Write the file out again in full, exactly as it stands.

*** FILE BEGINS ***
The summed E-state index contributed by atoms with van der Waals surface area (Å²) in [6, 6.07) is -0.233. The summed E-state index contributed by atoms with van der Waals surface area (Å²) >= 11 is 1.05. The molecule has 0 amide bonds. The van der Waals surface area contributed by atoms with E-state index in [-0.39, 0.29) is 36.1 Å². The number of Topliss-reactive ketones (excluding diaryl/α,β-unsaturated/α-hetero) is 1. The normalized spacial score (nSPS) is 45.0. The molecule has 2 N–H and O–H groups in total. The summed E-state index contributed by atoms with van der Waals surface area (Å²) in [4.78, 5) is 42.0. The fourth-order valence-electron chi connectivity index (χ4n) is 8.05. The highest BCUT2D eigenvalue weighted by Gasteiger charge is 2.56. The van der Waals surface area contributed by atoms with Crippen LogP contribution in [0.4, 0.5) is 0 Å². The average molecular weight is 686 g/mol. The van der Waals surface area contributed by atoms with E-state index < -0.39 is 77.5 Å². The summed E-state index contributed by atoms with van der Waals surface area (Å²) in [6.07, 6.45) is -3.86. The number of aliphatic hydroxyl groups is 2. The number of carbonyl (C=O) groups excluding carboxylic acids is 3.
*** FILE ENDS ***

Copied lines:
The summed E-state index contributed by atoms with van der Waals surface area (Å²) in [6, 6.07) is -0.233. The summed E-state index contributed by atoms with van der Waals surface area (Å²) >= 11 is 1.05. The molecule has 0 amide bonds. The van der Waals surface area contributed by atoms with E-state index in [-0.39, 0.29) is 36.1 Å². The number of Topliss-reactive ketones (excluding diaryl/α,β-unsaturated/α-hetero) is 1. The normalized spacial score (nSPS) is 45.0. The molecule has 2 N–H and O–H groups in total. The summed E-state index contributed by atoms with van der Waals surface area (Å²) in [4.78, 5) is 42.0. The fourth-order valence-electron chi connectivity index (χ4n) is 8.05. The highest BCUT2D eigenvalue weighted by Gasteiger charge is 2.56. The van der Waals surface area contributed by atoms with Crippen LogP contribution in [0.4, 0.5) is 0 Å². The average molecular weight is 686 g/mol. The van der Waals surface area contributed by atoms with E-state index < -0.39 is 77.5 Å². The summed E-state index contributed by atoms with van der Waals surface area (Å²) in [6.07, 6.45) is -3.86. The number of aliphatic hydroxyl groups is 2. The number of carbonyl (C=O) groups excluding carboxylic acids is 3.